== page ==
Watchmen could morph into an anthology series.
While a follow-up season with Angela and co. may not be in the cards, a second installment could be. HBO programming chief Casey Bloys told USA Today that the show could become an anthology series. "It's really in Damon’s thinking about what he wants to do," Bloys explained. "If there's an idea that excited him about another season, another installment, maybe like a Fargo, True Detective [anthology] take on it, or if he wants to do something different altogether. We’re very proud of Watchmen, but what I’m most interested in what Damon wants to do."
For his part, Lindelof told USA Today he's "given [his] blessing" to HBO about continuing the show without him. Although Bloys said, "It would be hard to imagine doing it without Damon involved in some way."
He's said a woman or person of color should helm Watchmen next.
Perhaps frustrated with exhaustive season 2 rumors, Lindelof has said he welcomes other voices to continue the superhero series. “I issue this invitation to anyone out there: If you have an idea, figure out a way to pitch it," he told Collider.com in July, adding, "But probably not to me. Watchmen is not mine. It’s ours. And I want to see how someone else interprets this incredible story."
When asked by Vulture about who should be in charge of the next iteration, he replied:
"I would love to see someone who is not a white dude taking a shot at Watchmen—a woman or a person of color or both. Most of the good ideas that ended up in this season did not come from a white dude."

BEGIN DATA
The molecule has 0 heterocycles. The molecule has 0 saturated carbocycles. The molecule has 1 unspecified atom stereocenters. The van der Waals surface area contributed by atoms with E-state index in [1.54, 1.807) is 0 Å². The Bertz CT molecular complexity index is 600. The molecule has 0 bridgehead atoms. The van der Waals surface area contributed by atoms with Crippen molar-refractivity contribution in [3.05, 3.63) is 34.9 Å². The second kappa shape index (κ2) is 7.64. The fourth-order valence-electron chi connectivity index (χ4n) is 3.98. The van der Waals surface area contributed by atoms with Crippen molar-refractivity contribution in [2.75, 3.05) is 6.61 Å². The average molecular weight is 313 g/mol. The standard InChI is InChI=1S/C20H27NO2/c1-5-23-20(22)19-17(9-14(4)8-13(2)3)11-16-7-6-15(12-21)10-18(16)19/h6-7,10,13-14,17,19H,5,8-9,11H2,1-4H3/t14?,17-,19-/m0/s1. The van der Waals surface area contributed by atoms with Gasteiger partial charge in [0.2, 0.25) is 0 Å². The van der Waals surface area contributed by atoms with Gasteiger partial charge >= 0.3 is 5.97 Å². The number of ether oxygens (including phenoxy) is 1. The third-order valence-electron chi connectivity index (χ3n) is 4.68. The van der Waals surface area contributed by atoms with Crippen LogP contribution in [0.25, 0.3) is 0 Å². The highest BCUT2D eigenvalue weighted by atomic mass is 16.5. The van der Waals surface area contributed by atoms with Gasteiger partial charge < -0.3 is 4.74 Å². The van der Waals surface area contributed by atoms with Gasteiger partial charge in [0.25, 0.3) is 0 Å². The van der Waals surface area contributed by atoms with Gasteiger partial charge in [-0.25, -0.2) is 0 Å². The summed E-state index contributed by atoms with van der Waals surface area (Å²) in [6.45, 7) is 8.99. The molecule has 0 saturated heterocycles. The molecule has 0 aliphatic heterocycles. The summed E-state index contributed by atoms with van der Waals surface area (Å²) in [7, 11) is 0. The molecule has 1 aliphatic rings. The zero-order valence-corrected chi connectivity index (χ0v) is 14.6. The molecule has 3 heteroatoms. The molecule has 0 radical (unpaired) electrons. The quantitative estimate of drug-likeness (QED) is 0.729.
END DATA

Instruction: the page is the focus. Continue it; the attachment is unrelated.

During the Collider interview, Lindelof tossed this last chestnut to the masses, stoking speculation once more:
I think you and I both know there’s going to be more Watchmen. That’s going to happen. And whether or not the individuals who decide that they want there to be more Watchmen pick this story up where it left off or they do an entirely different kind of Watchmen story, that’s up to them. But I am seeing a lot of people who respond to the show are catalyzed and interested in what the world would look like if it were being reshaped by Angela Abar. I don’t have a good answer to that question, but that’s why it cut to black when it did [ Laughs].
In a post-Emmys interview with Variety, Lindelof definitively said he'll be moving onto other projects after Watchmen. “This was the story that I wanted to tell, but it could be much more expansive than this,” he said of wanting to mentor new voices next. “Not that I see myself as Willy Wonka, but it’s time to bring some other kids into the factory. I couldn’t imagine a greater focus for me than to throw open the doors to the factory and say, ‘I will show you around and tell you what I learned here, but you’ve got to bring the ingredients that you want to mix up here and make your own candy.’”
We may never see a season 2, but we'll always have that beloved first installment.